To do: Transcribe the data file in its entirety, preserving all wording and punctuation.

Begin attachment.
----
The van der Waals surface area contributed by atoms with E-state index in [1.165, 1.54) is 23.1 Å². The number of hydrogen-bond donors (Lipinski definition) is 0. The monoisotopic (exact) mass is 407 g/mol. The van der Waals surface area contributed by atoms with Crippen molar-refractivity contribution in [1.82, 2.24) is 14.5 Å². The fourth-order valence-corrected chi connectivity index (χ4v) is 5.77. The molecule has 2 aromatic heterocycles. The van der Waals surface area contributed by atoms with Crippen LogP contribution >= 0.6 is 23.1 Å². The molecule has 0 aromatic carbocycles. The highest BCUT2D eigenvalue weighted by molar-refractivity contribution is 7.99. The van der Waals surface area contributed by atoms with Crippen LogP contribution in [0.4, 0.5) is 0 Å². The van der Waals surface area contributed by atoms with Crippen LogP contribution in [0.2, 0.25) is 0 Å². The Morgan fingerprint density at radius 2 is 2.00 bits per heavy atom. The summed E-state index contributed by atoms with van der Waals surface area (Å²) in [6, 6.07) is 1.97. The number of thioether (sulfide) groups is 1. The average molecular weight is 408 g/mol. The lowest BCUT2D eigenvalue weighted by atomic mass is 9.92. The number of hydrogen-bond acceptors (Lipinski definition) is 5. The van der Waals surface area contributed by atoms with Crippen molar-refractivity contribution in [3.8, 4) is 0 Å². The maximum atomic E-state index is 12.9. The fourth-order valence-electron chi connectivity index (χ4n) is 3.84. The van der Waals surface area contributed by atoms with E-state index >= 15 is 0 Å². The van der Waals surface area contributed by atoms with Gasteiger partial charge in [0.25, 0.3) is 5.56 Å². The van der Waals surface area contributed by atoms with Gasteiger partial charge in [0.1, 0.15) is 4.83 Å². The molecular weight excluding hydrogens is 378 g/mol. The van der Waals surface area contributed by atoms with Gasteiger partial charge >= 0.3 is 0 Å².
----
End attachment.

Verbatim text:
The van der Waals surface area contributed by atoms with E-state index in [1.165, 1.54) is 23.1 Å². The number of hydrogen-bond donors (Lipinski definition) is 0. The monoisotopic (exact) mass is 407 g/mol. The van der Waals surface area contributed by atoms with Crippen molar-refractivity contribution in [1.82, 2.24) is 14.5 Å². The fourth-order valence-corrected chi connectivity index (χ4v) is 5.77. The molecule has 2 aromatic heterocycles. The van der Waals surface area contributed by atoms with Crippen LogP contribution >= 0.6 is 23.1 Å². The molecule has 0 aromatic carbocycles. The highest BCUT2D eigenvalue weighted by molar-refractivity contribution is 7.99. The van der Waals surface area contributed by atoms with Crippen LogP contribution in [0.4, 0.5) is 0 Å². The van der Waals surface area contributed by atoms with Crippen LogP contribution in [0.2, 0.25) is 0 Å². The Morgan fingerprint density at radius 2 is 2.00 bits per heavy atom. The summed E-state index contributed by atoms with van der Waals surface area (Å²) in [6, 6.07) is 1.97. The number of thioether (sulfide) groups is 1. The average molecular weight is 408 g/mol. The lowest BCUT2D eigenvalue weighted by atomic mass is 9.92. The number of hydrogen-bond acceptors (Lipinski definition) is 5. The van der Waals surface area contributed by atoms with Crippen molar-refractivity contribution in [3.8, 4) is 0 Å². The maximum atomic E-state index is 12.9. The fourth-order valence-electron chi connectivity index (χ4n) is 3.84. The van der Waals surface area contributed by atoms with E-state index >= 15 is 0 Å². The van der Waals surface area contributed by atoms with Gasteiger partial charge in [0.25, 0.3) is 5.56 Å². The van der Waals surface area contributed by atoms with Gasteiger partial charge in [0.1, 0.15) is 4.83 Å². The molecular weight excluding hydrogens is 378 g/mol. The van der Waals surface area contributed by atoms with Gasteiger partial charge >= 0.3 is 0 Å².